Re-Framing the Non-Human Animal in Art Production
Re-Framing the Non-Human Animal in Art Production is a practice based research project within the field of Critical Animal Studies. This means that this project is interdisciplinary with one foot in the field of contemporary art and the other in the field of Critical Animal Studies. The research takes place at the Centre for Human Animal Studies (CfHAS) at Edge Hill University, UK, and is conducted part-time through the Post Graduate Research Study Program. During this process, I will be based in Malmö, Sweden.
A Short Introduction
The research project Re-Framing the Non-Human Animal in Art Production is divided into two closely linked parts. The first part, will explore how non-human animals are framed within both cultural and physical frames and investigate ways of challenging these frames through artistic practice while re-drawing, re-sizing and re-writing classical oil paintings in which non-human animals participate. In this process, anthropomorphism will be used as a tool for imagining new readings and voices from the non-human animals who are visually represented in the oil paintings, but also the ones that are hidden in the materiality of the artwork.
The second part will investigate the possibilities of a contemporary vegan art practice and what consequences such a practice could have for my own art production and co-workers involved in the process. The focus of this development will be to make the animal lives and bodies that are used in art production go from invisible to visible, to be accounted for and finally that the transformation of living beings into art material is ended.
Through the entire process this research project will be informed by Critical Animal Studies, which means that it will put the non-human animal in the centre of the project by investigating the consequences art production can have on the lives of non-human animals forced into the system of art production. Therefore, I will not so much focus on the symbolic meanings of non-human animals in art history, but rather focus on, and make visible, how non-human animals bodies are hidden within the materiality of art production and how this affect the actual life of animals.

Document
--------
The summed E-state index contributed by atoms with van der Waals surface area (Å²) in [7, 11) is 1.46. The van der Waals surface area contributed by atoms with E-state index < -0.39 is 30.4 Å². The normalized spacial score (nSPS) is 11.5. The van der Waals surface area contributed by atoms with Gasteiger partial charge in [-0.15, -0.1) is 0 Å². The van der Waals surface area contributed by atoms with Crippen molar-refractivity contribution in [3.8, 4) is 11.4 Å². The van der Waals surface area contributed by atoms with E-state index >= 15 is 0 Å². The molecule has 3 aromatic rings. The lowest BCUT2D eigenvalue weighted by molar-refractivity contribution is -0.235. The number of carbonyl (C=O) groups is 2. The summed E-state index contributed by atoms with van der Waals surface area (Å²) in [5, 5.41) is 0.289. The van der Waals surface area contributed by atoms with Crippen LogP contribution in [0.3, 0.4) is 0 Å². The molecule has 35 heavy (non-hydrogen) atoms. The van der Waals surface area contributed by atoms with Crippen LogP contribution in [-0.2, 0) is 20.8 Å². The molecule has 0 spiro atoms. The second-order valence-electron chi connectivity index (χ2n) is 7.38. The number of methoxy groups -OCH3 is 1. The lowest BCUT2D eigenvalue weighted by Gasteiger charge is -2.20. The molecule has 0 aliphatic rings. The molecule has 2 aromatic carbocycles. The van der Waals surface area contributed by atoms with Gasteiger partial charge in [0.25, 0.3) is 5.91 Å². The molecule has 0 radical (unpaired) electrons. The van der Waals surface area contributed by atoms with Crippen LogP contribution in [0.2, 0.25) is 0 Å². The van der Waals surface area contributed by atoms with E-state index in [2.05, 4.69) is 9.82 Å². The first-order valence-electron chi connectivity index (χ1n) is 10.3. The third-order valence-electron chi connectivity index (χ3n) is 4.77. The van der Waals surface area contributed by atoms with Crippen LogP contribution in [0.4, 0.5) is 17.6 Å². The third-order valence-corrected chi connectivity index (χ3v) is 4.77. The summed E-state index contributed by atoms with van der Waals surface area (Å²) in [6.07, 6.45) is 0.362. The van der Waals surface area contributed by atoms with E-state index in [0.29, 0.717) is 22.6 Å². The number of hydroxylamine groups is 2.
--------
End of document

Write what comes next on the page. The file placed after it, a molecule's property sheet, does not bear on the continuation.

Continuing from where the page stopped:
EvaMarie Lindahl, January 2017
CHAPTER ONE: Isaac van Amburgh and his Animals
The supervisory team consist of
Claire Parkinson is a Professor of Film, Television and Digital Media and Co-Director of the Centre for Human Animal Studies (CfHAS). Her research interests focus on media, film and Animal Studies; sustainable consumption; eco-media; American cinema; activism; and, film and politics.
Her publications (as Claire Molloy) include the books Popular Media and Animals (2011) and Memento (2010) and the edited collections Routledge Companion to Cinema and Politics (2016), American Independent Cinema: Indie, Indiewood and Beyond (2012) and Beyond Human: From Animality to Transhumanism (2012). Her forthcoming monograph (as Claire Parkinson) is Another Point of View: Anthropomorphism and Animals (2017).
Clarie Parkinson –>
Dr Richard Twine is a Senior Lecturer in Social Sciences and Co-Director of the Centre for Human Animal Studies (CfHAS). His research interests take place at the nexus of gender studies, human/animal relations, science studies and environmental Sociology. Much current research focuses upon the issue of sustainable food transitions in the context of climate change.
Richard is the author of the book Animals as Biotechnology – Ethics, Sustainability and Critical Animal Studies (Routledge, 2010), and co-editor, with Nik Taylor of Flinders University, Australia, of The Rise of Critical Animal Studies – From the Margins to the Centre (Routledge Advances in Sociology, 2014). He has published many articles and chapters on issues as diverse as veganism, antibiotics, ecofeminism, intersectionality, posthumanism, bioethics and physiognomy.
Richard Twine –>
Mark Wilson is a Professor and researcher in Fine Art involved with undergraduate and postgraduate Fine Art students, PhD candidates at the Department of Arts and Humanities at the University of Cumbria. The scope of interest in his artistic work spans Art and Ecology, Socially Engaged and Site-Specific Art and Art and Science. Since 2001 he has worked collaboratively with Icelandic artist Bryndís Snæbjörnsdóttir, building an international practice based on the complexity of human relationships to environment. Together they have developed major projects in UK, Europe, Australia and the USA.
Mark Wilson –>
Victor Merriman is a Professor of Critical Performance Studies at Edge Hill University and the Director of Research in the Department of Performing Arts, he also leads the Performance and Civic Futures research group. Merriman holds degrees from the National University of Ireland, the University of Southampton , and Staffordshire University.
Professor Merriman is the author of articles and book chapters on post-colonialism and late twentieth-century Irish theatre, and contributing editor of two Special Issues of the online journal Kritika Kultura: Radical Theatre and Ireland and Performance and Domination. He is a member of the Editorial Advisory Board of Cambridge Scholars Press, and the International Advisory Board of Perspectives in the Arts and Humanities Asia, a board member of the Liverpool Irish Festival, and a member of National Council of the British Association of Irish Studies.
Victor Merriman –>
Featured image of the painting The Horse Fair by artist Rosa Bonheur